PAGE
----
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Intestinal Permeability

Simon Martin, BioMed Newsletter, Issue 11, May 1995

Intestinal permeability, or 'leaky gut syndrome' is receiving increasing attention as the hard-to-deal factor in patients being treated for food intolerances. Hyperpermeability is also associated with Coeliac disease, alcoholism, Crohn's disease, atopic eczema, chronic giardiasis and intestinal candidosis. It has long been known that fibre in the diet is important for the maintenance of a healthy gut, but research shows that not all types of fibre have equally beneficial effects. In looking to repair the damaged intestine, an important new item can now be added to the standard prescription of anti-fungals, probiotics and butyrates. This is FOS, or fructo-oligo-saccharide.


The Cycle of Inflammation
Leaky gut syndrome has been theoretically suspected as a major factor in a wide range of food and chemical sensitivities, arthritis, asthma, headaches, digestive problems of varying seriousness and chronic fatigue. It was quickly linked to many of the problems experienced in patients with severe Candida albicans overgrowths, since it was known that Candida, in its fungal form, can put down 'roots' into the gut wall, allowing comparatively large molecules to pass through into the bloodstream. Whether these are food molecules, bacteria or chemical toxins, the result would be the same: an immune response by the body, an attack by antibodies and the start of a cycle of immune response, inflammation and antibody-antigen reactions. Intestinal permeability is now respectable, thanks to the comparatively recent development of a urine-based diagnostic test.

One laboratory, Diagnos-Tech, uses two molecular markers - the sugars lactulose and mannitol. Based on recovery of these markers after a simple urine collection, Diagnos-Tech's data can allow permeability to be assessed independently of kidney or liver function, or intestinal transit time. The test shows intestinal absorptive capacity and how the mucosal intestinal lining is functioning. "This allows early detection of mucosal changes in the subclinical stage that precedes patho-histological changes," says Diagnos-Tech. The most common factors causing hyperpermeability to the marker sugars appear to be by defects in the mucosal barrier, particularly between cell walls, and by inflammation following exposure to allergens or sensitising agents.

According to Diagnos-Tech, "The hyperpermeability state encourages permeation of lipid insoluble macromolecules, polypeptides, polysaccharides, and haptens (incomplete antigens) from dietary or microbial origin. This may occur in food sensitivity conditions, or with intestinal Candidosis where yeast fragments are absorbed intact leading to detectable circulating Candida antigens." Depending on the state of the owner's gut and on the precise type of the liberated molecules, the symptoms that result can range from local inflammation and smooth muscle spasm (as in asthma and irritable bowel syndrome) to systemic problems. Gut permeability and/ or intestinal derangement have now clinically been demonstrated and reported in standard medical literature in several conditions. These include:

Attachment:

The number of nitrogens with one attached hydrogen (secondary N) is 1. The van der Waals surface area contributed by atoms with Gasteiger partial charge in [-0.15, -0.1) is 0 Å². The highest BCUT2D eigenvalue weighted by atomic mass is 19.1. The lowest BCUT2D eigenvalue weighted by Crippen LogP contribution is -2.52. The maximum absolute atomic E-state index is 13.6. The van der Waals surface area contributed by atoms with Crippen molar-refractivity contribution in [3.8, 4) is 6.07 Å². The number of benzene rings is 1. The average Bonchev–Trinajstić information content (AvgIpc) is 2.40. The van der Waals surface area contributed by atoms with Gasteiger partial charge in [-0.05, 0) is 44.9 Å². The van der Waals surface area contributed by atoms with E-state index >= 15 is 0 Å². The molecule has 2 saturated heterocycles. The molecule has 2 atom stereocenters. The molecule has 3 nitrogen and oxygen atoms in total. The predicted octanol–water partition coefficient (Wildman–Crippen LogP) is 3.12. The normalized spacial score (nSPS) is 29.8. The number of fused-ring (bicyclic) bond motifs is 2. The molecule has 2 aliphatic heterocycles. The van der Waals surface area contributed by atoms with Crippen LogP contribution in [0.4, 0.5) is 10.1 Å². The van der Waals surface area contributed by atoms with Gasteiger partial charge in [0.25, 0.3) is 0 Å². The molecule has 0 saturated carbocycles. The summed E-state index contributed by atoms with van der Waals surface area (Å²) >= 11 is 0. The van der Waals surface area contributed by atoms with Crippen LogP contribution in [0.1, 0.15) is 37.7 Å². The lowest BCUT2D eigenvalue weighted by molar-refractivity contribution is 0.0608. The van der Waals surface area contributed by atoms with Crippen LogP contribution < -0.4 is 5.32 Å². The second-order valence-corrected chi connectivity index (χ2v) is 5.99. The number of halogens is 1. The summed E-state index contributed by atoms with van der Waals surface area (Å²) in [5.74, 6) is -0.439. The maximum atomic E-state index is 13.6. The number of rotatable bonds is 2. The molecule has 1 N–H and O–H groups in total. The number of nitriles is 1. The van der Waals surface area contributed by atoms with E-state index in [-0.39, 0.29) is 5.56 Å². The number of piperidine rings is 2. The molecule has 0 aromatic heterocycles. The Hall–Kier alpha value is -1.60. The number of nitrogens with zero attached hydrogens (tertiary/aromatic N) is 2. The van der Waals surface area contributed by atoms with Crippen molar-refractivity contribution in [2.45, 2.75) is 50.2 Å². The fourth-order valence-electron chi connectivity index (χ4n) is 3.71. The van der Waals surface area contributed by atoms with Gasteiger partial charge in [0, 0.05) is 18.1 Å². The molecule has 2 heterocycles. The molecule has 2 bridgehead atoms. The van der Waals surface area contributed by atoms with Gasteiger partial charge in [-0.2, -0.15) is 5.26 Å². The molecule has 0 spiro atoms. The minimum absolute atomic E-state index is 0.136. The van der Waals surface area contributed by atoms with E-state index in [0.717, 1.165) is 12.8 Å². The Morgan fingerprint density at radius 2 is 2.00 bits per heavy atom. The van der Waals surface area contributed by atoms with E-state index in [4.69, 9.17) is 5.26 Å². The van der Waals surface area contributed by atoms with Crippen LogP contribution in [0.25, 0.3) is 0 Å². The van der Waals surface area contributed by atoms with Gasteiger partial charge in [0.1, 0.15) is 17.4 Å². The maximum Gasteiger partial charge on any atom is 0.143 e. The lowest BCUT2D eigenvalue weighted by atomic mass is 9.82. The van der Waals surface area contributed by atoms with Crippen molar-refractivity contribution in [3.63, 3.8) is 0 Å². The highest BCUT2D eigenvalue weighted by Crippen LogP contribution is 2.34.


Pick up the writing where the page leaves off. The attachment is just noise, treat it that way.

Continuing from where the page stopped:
• Coeliac disease

  • Alcoholism

  • Crohn's disease

  • Food allergies

  • Atopic eczema

  • Chronic giardiasis

  • Chronic intestinal candidosis


A New Disease of Civilization
The leaky gut syndrome is prevalent because of the 21st century lifestyle, says New York MD Dr Sherry Rogers, "and it can lead to the development of any number of symptoms and diseases. Unfortunately it is rarely looked for." In a review article for the Townsend Letter for Doctors (February/March 1995), Dr Rogers gives seven results of the preliminary inflammation of the gut.

1. The gut does not properly absorb nutrients, leading to fatigue and bloating.

2. The absorption of large food particles creates new food sensitivities and new symptoms with potential new targets for the storage of antigen antibody complexes such as in the lungs (asthma) or the joints (arthritis).

3. Damage to the proteins whose job it is to carry minerals across the gut wall, causing potentially, multiple nutrient deficiencies.

4. Damage to or breaching of the gut wall's detoxification capability, leading to new chemical sensitivities and potential overload of the liver.

5. Interference to the gut's protective coating of immunoglobulins, resulting in decreased defence against bacteria, protozoa, viruses and yeasts.

6. Spread of infection due to the 'escape' of bacteria and yeast from the intestine.

7. Formation of auto-antibodies due to leaking of body tissue look-alike antigens: with the possibility of rheumatoid arthritis, lupus, multiple sclerosis etc have their genesis this way.

As Dr Rogers has said, the 21st century lifestyle has predisposed many of our patients towards the development of leaky gut syndrome. If the cause is inflammation, then we have to suspect the existence of leaky gut in patients with suspicious ecological dietary or drug profiles. In ecological terms, we are referring to the ecology of the colon and its resident bacteria - an estimated 400 different bacterial species so numerous that they outnumber the amount of tissue cells. Any sign of abnormal flora suggests an imbalance that could be causing inflammation: whether this is candida, parasites or food poisoning organisms such as giardia.

Dietary factors ringing alarm bells include a long-term eating pattern high in sugars such as those in refined foods and a regular intake of caffeine, the so-called "soft drinks" and alcohol. Some individuals may also end up with inflammation by following practices they think are health-protmoting such as the regular intake of concentrated "fresh" fruit juices, while others may suffer from food additives or unsuspected sensitivities to the common allergens such as wheat and the lactose in dairy products. There is a case for treating anyone with known food or chemical sensitivities as if they have leaky gut syndrome. On the drug front, it is by now axiomatic among many practitioners that any patients who have been treated with antibiotics will have unbalanced intestinal flora, whether or not they are yet exhibiting the symptoms. One result of the therapeutic destruction of the helpful bacteria along with the harmful, is that the potentially pathogenic bacteria flourish and, by doing so, can directly cause inflammation of the gut wall.